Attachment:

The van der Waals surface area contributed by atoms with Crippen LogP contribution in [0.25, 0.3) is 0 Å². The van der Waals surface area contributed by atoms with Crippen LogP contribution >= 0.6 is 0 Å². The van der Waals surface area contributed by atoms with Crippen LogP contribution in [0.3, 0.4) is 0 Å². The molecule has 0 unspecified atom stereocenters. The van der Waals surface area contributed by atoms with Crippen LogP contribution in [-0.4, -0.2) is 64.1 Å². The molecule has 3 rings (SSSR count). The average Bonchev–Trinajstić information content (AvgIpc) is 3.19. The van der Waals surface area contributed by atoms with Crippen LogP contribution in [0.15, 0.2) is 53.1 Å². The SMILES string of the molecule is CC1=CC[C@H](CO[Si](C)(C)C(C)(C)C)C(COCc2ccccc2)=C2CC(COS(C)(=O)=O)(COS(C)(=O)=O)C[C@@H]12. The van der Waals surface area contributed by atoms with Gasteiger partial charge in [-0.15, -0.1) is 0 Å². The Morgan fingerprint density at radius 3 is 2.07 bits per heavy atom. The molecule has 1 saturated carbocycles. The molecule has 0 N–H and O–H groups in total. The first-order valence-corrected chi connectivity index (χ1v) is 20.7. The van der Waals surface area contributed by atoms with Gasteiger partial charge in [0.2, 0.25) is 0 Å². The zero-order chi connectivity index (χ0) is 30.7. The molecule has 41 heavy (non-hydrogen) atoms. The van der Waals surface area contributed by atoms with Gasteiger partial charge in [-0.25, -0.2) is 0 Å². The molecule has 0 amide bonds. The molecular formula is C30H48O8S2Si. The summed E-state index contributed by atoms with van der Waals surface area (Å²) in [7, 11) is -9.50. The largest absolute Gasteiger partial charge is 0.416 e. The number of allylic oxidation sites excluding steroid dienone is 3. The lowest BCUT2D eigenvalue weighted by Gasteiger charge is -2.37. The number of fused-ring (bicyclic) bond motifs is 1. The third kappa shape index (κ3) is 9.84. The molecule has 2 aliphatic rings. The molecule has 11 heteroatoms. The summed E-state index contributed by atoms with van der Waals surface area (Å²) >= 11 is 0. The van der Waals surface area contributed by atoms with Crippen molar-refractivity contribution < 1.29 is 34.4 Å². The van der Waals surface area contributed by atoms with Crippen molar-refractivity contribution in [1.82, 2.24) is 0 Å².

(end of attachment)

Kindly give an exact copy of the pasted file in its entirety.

The van der Waals surface area contributed by atoms with Crippen LogP contribution in [0.25, 0.3) is 0 Å². The van der Waals surface area contributed by atoms with Crippen LogP contribution >= 0.6 is 0 Å². The van der Waals surface area contributed by atoms with Crippen LogP contribution in [0.3, 0.4) is 0 Å². The molecule has 0 unspecified atom stereocenters. The van der Waals surface area contributed by atoms with Crippen LogP contribution in [-0.4, -0.2) is 64.1 Å². The molecule has 3 rings (SSSR count). The average Bonchev–Trinajstić information content (AvgIpc) is 3.19. The van der Waals surface area contributed by atoms with Crippen LogP contribution in [0.15, 0.2) is 53.1 Å². The SMILES string of the molecule is CC1=CC[C@H](CO[Si](C)(C)C(C)(C)C)C(COCc2ccccc2)=C2CC(COS(C)(=O)=O)(COS(C)(=O)=O)C[C@@H]12. The van der Waals surface area contributed by atoms with Gasteiger partial charge in [-0.15, -0.1) is 0 Å². The Morgan fingerprint density at radius 3 is 2.07 bits per heavy atom. The molecule has 1 saturated carbocycles. The molecule has 0 N–H and O–H groups in total. The first-order valence-corrected chi connectivity index (χ1v) is 20.7. The van der Waals surface area contributed by atoms with Gasteiger partial charge in [0.2, 0.25) is 0 Å². The zero-order chi connectivity index (χ0) is 30.7. The molecule has 41 heavy (non-hydrogen) atoms. The van der Waals surface area contributed by atoms with Gasteiger partial charge in [-0.25, -0.2) is 0 Å². The molecule has 0 amide bonds. The molecular formula is C30H48O8S2Si. The summed E-state index contributed by atoms with van der Waals surface area (Å²) in [7, 11) is -9.50. The largest absolute Gasteiger partial charge is 0.416 e. The number of allylic oxidation sites excluding steroid dienone is 3. The lowest BCUT2D eigenvalue weighted by Gasteiger charge is -2.37. The number of fused-ring (bicyclic) bond motifs is 1. The third kappa shape index (κ3) is 9.84. The molecule has 2 aliphatic rings. The molecule has 11 heteroatoms. The summed E-state index contributed by atoms with van der Waals surface area (Å²) >= 11 is 0. The van der Waals surface area contributed by atoms with Crippen molar-refractivity contribution < 1.29 is 34.4 Å². The van der Waals surface area contributed by atoms with Crippen molar-refractivity contribution in [1.82, 2.24) is 0 Å².